BaylorVision Honored With National Award For Best Overall Video Display

News Photo 4648
Bryan Bray with BaylorVision accepted the 2009 Golden Matrix Award for "Best Overall Video Universities" presented at the annual conference of the Information Display and Entertainment Association (IDEA) Jan. 22-25 in Scottsdale, Ariz.
Feb. 4, 2009

BaylorVision, Baylor University's in-house video production division, was recognized for superior achievement by the leading professional organization in the game operations industry with the 2009 Golden Matrix Award for "Best Overall Video - Universities."

The Information Display and Entertainment Association (IDEA) presented BaylorVision with the award during the 27th annual IDEA Conference, held Jan. 22-25 in Scottsdale, Ariz.

The Golden Matrix Awards were created by Mitsubishi Diamond Vision and SONY JumboTRON in 1988. The awards recognize artistic and technical excellence in the programming of large screen video and matrix displays located at stadiums, arenas, racetracks, convention centers and other public assembly facilities.

"BaylorVision's in-game shows on our big boards add significantly to the game day atmosphere, and Baylor's investment in personnel and technology has allowed us to create a first-class experience for our fans, our teams and for our competitors," said Randy W. Woodruff, assistant vice president for video and electronic communications. "We've known for some time that our fans and teams appreciate and enjoy the shows. But for a group of our peers at universities across the country to recognize that Baylor produces the best overall video across all universities is a tremendous honor."

Bryan A. Bray, video production manager for BaylorVision, received the GMA, which was presented by Chris DeRuyscher, chair of the GMA committee and director of game entertainment for the Kansas City Royals. Other BaylorVision personnel honored by the award were Terry Daily, assistant director of BaylorVision, and Jeromy Otter, video production assistant.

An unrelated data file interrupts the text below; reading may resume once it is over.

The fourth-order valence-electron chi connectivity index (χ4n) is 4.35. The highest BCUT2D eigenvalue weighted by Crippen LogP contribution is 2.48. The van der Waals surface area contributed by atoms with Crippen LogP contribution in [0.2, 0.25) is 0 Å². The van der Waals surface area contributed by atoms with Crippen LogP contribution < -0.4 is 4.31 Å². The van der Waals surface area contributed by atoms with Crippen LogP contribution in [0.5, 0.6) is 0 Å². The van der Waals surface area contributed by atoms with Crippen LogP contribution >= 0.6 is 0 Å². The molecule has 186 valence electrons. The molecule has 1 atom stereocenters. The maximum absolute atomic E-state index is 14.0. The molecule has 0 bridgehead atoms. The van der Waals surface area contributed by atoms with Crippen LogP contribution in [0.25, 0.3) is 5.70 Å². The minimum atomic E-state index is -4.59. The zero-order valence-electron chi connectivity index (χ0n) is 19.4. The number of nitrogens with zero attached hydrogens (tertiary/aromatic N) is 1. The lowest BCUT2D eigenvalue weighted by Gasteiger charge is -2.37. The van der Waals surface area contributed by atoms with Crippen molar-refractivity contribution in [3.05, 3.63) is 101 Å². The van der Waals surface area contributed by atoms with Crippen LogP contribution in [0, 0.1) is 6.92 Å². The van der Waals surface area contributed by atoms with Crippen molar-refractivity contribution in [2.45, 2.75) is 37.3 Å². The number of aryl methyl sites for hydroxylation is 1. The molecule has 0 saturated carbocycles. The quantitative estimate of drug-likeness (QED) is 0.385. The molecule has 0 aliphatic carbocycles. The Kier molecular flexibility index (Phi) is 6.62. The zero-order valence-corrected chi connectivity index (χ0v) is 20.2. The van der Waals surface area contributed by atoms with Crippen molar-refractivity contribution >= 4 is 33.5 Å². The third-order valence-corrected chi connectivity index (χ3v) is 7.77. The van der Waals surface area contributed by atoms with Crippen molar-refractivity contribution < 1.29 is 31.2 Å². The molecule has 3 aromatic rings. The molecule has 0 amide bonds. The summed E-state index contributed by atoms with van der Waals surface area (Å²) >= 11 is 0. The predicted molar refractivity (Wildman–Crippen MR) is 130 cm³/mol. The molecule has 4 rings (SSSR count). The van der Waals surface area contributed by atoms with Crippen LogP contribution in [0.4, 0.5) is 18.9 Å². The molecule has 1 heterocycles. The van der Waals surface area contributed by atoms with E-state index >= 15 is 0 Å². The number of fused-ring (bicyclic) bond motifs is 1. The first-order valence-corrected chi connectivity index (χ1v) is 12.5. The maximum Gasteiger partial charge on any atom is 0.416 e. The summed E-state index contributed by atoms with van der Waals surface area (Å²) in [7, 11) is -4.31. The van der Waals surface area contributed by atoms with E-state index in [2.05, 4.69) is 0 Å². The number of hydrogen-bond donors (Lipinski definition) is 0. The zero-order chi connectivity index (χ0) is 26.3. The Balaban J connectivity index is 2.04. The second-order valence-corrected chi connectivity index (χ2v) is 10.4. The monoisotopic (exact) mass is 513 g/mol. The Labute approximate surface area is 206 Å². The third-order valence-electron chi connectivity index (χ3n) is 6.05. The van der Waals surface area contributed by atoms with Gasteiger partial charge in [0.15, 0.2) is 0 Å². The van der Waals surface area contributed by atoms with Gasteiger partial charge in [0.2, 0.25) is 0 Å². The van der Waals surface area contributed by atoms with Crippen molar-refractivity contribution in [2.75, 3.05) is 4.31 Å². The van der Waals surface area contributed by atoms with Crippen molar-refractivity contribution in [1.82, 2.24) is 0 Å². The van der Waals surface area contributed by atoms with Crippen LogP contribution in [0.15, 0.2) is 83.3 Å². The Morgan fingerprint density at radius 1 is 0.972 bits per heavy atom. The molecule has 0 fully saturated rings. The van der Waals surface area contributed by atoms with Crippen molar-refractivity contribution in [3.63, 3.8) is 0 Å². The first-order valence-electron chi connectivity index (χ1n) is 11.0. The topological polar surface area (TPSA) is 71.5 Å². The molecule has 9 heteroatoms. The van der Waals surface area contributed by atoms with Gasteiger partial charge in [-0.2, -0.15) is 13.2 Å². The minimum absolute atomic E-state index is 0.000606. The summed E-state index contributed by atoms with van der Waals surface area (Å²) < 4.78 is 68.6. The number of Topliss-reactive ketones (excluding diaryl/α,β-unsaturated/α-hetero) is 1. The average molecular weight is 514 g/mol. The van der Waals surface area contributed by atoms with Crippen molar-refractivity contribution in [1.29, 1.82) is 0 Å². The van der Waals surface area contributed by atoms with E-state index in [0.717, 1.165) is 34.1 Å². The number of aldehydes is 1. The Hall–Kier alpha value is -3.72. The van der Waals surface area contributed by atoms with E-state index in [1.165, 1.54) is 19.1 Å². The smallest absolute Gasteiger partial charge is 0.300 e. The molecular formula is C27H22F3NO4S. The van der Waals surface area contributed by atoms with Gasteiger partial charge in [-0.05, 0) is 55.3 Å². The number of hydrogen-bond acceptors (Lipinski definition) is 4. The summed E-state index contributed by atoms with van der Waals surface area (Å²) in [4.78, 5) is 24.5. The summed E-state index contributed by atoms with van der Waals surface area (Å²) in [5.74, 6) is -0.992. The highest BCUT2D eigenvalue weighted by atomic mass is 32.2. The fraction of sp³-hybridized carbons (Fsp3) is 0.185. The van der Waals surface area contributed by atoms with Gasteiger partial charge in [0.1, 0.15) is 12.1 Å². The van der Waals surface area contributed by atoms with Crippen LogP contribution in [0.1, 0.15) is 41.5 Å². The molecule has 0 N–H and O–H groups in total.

The award competition was based on overview of universities' best large screen video and/or fascia programming for primary and secondary video displays, including plaza screens and exterior boards. All entries included examples of numerous production elements, such as live camera work, public address announcing, video graphics, headshots, replays, video open/team intros, sponsor features, sequences of scoring and celebration/wins, live elements (dance teams, bands, cheerleaders, mascot), crowd prompts/interstitials, interaction feature and statistics.

"BaylorVision submitted a five-minute video with a sample of our work on the six sports that BaylorVision covers throughout the year: football, men's and women's basketball, volleyball, baseball and softball," Bray said. "All content submitted was produced in house. No outside production elements were used."

In addition to university game operations personnel, video professionals from pro sports leagues (MLB, NBA, NFL, NHL and various minor league sports) attended the IDEA conference.

"When your peers say you are doing the best job in the country, that is quite a compliment not only for Bryan, Terry and Jeromy, but for Baylor University," Woodruff said.

Founded in 1983, the Information Display and Entertainment Association has been the foremost professional association for members of the game operations industry for more than 25 years. Through its various offerings, the organization seeks to foster, cultivate and maintain the high professional, educational, creative and technical standards of its members in all areas of game presentation.

For more information, contact Woodruff at (254) 710-8881 or and Bray at (254) 710-8020 or

Looking for more news from Baylor University?